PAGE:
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Bad hitters, bad offense. It’s not hard.

Everybody’s overthinking it

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Michael A. Taylor #2 of the Kansas City Royals bats against the St. Louis Cardinals at Busch Stadium on April 12, 2022 in St Louis, Missouri.
Michael A. Taylor #2 of the Kansas City Royals bats against the St. Louis Cardinals at Busch Stadium on April 12, 2022 in St Louis, Missouri.
Photo by Joe Puetz/Getty Images

Every year, the Royals run into a string of games where they can’t score. This year, the Royals decided to start off on the “struggling to score” bandwagon, but it can happen in the middle of the season, too—we just got an early jump on the discourse in 2022. Even after a solid offensive performance where they scored seven runs on Saturday night, the Royals have only scored 39 runs as of Sunday and are scoring the third-lowest runs per game out of any team in baseball.

Regardless when this slump happens every year, it prompts the Royals’ beat writers to write about it. Those pieces are pretty good! Alec Lewis, for instance, wrote about how the coaching staff and hitters are trying to make adjustments, and it was insightful about how modern day hitting theory has changed.

Gone are the days of “swing down” or “stay back.” Elite hitting coaches must understand the intricacies of each individual player’s movement ability on any given day. The coach also must recognize the angles at which hitters deliver their barrel to the ball.

“It’s all about body movements and angles: putting your body in the right position,” Bradshaw said. “When your body is in the right position, you can control what you’re trying to do. When your body is in the right position, you can create that angle, maintain it and swing with it.”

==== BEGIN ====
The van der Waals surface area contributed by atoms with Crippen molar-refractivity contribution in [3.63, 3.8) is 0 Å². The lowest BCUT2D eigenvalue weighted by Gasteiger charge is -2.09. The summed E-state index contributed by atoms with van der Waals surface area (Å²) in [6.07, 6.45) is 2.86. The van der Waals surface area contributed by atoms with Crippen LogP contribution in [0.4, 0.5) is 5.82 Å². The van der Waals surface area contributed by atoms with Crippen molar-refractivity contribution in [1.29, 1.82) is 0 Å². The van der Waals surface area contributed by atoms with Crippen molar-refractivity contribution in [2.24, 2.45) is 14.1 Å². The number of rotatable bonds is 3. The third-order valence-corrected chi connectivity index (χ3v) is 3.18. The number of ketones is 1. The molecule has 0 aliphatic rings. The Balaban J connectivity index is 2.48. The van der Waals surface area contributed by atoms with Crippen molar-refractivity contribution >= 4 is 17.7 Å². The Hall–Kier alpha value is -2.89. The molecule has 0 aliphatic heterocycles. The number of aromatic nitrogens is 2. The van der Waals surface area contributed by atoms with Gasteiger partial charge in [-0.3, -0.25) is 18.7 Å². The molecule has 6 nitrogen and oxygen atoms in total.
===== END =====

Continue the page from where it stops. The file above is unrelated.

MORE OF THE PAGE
But the core issue at hand is, unfortunately, a lot more basic: the Royals have stocked their pantry full of bad hitters, and when you do that, you’re gonna struggle to score runs. It reminds me of one of my favorite tweets which, while expletive laden (apologies if it offends you, but have you been to the internet before?), is both hilariously and occasionally depressingly true. The later is certainly the case here.

Standing for “weighted runs created plus,” the stat known as wRC+ takes into consideration the properly weighted run value of a player’s entire offensive contribution, from walks to double play balls to home runs and everywhere in between. It is an adjusted statistic where 100 is league average for that specific year and each point above or below 100 is one percentage point above or below league average.

So far this year, there have been 13 players to take a plate appearance for the Royals. One, Bobby Witt Jr., is a 21-year-old rookie. Another, Kyle Isbel, hit better than league average in his stint with the Royals last year but got sent to Triple-A last week after getting one plate appearance. But of those remaining 11, a whopping nine (9!) have hit at below league average level since 2020 per wRC+; only Salvador Perez and Andrew Benintendi have been positive contributors at the plate recently.

Royals subpar hitters, 2020-2022

Nicky Lopez 220 803 8.6% 14.8% 0.075 0.326 0.275 0.344 0.350 0.694 94
Hunter Dozier 200 776 9.0% 27.7% 0.178 0.284 0.223 0.300 0.401 0.701 91